Paul Simon has compared his return to South Africa to a family reunion - musical brothers getting back together after decades apart.
Documentary Under African Skies has premiered at the Sundance Film Festival, chronicling the creation of his album Graceland, its overnight success and the furor it caused, as critics accused Paul of impeding progress to abolish South Africa's system of racial segregation known as apartheid.
The 70-year-old star recalls his trip to South Africa last summer, to commemorate the 25th anniversary of the album, as far more joyous occasion than some earlier travels on behalf of the record.
Paul said he was surprised by protests that sprang up on his Graceland tour in the 1980s. But looking back, he said the album and tour with South African musicians raised awareness that helped end apartheid in the 1990s.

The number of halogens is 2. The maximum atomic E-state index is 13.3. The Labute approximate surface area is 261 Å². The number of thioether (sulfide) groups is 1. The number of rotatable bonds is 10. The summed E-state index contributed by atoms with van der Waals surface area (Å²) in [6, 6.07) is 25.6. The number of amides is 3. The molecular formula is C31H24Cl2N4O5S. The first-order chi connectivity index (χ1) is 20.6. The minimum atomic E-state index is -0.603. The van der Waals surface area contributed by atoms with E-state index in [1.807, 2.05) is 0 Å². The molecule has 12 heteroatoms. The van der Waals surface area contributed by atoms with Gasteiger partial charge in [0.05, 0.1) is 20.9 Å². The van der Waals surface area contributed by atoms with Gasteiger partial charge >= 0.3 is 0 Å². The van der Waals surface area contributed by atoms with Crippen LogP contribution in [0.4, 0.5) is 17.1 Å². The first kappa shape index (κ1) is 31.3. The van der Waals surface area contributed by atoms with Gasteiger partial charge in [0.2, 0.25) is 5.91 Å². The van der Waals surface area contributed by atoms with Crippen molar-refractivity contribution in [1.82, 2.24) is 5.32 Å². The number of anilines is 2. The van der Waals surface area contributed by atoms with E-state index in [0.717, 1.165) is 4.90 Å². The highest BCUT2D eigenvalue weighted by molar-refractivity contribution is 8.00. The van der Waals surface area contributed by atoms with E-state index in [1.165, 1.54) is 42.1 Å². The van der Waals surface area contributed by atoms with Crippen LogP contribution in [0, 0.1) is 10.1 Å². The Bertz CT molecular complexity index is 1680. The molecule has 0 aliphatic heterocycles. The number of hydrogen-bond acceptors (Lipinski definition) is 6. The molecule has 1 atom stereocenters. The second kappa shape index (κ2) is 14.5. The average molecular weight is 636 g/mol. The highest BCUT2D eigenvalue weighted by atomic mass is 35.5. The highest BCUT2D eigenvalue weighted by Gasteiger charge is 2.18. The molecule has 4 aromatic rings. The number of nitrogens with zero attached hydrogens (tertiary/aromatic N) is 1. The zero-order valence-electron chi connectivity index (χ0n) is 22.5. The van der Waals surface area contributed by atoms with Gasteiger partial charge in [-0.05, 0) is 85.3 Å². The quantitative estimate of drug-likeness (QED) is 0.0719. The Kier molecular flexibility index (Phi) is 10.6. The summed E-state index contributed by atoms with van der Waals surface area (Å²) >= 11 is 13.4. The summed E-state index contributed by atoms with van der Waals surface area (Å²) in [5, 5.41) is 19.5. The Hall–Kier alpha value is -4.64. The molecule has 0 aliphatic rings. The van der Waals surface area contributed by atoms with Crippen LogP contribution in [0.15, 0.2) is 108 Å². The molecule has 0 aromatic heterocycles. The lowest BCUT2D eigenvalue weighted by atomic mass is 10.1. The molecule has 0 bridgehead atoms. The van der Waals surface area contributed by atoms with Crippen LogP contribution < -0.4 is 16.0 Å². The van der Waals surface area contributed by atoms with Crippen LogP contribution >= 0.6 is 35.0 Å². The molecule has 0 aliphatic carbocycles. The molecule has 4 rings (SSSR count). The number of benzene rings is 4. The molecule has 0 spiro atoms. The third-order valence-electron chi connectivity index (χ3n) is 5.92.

"Once I saw it had an immediate acceptance and that people loved it and had great affection for the music, I thought that the tour and the album were going to be a very effective way of showing just how evil apartheid was," Paul said in an interview alongside Under African Skies director Joe Berlinger.
Critics charged that the tour violated a United Nations cultural ban meant to pressure South Africa's white minority into doing away with government policies of segregation against blacks.
There were protests and even bomb threats, resulting in tight security as the tour progressed around the world.
Even today, there is lingering bitterness against Paul. Under African Skies includes a sometimes-uneasy exchange last summer between him and Dali Tambo, the son of African National Congress leader Oliver Tambo and the founder of Artists Against Apartheid.
The joint interview helped clear the air between Paul and Dali, who ended their meeting with a warm hug on camera.